Summit was told by its own engineering firm that the frame was overstressed, but the company did not want that information to get to the Cowboys or their expert, Charles Timbie, according to the documents.

The handwritten notes of Summit legal counsel Terry Dahlem in early 2008 stated that portions of the frame were "too slender and long" and "prone to buckling" and that the engineering firm addressing the problem would "hide" the calculations in its analysis.

In a 2010 deposition, Dahlem said he likely was taking notes during a conversation with Jeff Galland, then an employee of a Las Vegas firm, S2 Engineers, which worked on Summit projects.

Galland declined to comment when contacted by the AP. He testified in a 2010 deposition that he didn't remember the conversation described in Dahlem's notes but added he would never suggest "hiding anything."

Galland held the title of engineering director for S2 Engineers even though he lacked a college degree and had spent time in federal prison for drug and weapons convictions.

A few weeks later, Dahlem forwarded an email from Galland to Stobbe in which Galland warned that the frame was overstressed based on design loads.

Dahlem informed Stobbe that the Cowboys would be satisfied if the building received a new cover.
Dahlem wrote that the Cowboys didn't mention the need for Galland's engineering approval in correspondence, and everything was going as planned, regardless of Galland's calculations. An Ohioemployment lawyer says that all parties involved are at some sort of fault for the way information was handled.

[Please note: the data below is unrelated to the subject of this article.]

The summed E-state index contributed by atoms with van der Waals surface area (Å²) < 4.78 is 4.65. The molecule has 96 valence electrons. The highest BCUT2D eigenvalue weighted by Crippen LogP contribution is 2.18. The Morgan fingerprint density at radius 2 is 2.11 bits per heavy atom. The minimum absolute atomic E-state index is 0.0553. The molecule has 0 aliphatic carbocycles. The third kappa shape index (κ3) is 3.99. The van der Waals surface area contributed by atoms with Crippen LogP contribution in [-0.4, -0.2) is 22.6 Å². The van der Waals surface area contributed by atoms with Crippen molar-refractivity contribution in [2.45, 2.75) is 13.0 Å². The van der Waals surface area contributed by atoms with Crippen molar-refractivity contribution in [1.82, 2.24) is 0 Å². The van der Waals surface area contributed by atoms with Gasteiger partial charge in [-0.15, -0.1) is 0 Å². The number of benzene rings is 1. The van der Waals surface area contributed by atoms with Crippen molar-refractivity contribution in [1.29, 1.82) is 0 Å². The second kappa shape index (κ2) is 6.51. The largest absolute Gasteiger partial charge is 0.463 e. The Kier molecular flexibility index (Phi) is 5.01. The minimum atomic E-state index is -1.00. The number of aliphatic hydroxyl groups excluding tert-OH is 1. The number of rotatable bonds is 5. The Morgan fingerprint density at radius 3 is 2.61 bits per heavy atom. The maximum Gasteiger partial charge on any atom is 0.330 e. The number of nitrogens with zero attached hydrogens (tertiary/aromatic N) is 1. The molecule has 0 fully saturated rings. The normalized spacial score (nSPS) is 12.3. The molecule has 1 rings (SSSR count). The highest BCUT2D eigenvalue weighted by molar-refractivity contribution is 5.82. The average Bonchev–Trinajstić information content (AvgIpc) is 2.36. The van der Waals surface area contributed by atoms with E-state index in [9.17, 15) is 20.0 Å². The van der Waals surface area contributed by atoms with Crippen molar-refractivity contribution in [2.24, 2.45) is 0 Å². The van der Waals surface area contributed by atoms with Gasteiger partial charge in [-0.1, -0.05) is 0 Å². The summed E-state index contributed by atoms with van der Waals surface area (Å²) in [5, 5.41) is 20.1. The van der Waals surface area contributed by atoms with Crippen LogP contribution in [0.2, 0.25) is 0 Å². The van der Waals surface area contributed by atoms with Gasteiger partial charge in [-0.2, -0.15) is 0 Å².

An examination of court records and published reports by the AP shows that at least 14 other structures designed and built by Summit or Cover-All have failed in the last 10 years in the U.S. and two foreign countries. Eleven occurred before the Cowboys' facility fell. There are no known injuries from those collapses, which involved buildings primarily used as warehouses, barns and equestrian facilities.

Summit and Cover-All ceased operations when Cover-All filed for bankruptcy in March 2010. At the time, Stobbe announced that the firm had "recently" become aware of a design flaw that made its smaller buildings "susceptible to collapse" in wind and snow. Cover-All built approximately 35,000 of those buildings worldwide, according to a company brochure.

In addition to the Cowboys' facility, Summit designed and built large football practice facilities for the New England Patriots, Texas A&M and the University of New Mexico.

Spokespersons for the universities and the Patriots said their facilities have been analyzed by independent engineers and reinforced, in some instances extensively.

Summit was initially involved in the reinforcement work on the Texas A&M and New Mexico facilities, but another company has taken over, spokespersons said.
Dianne Anderson, communication director at the University of New Mexico, said they are not relying on Summit Structures for analysis or work, where the retrofitting is ongoing.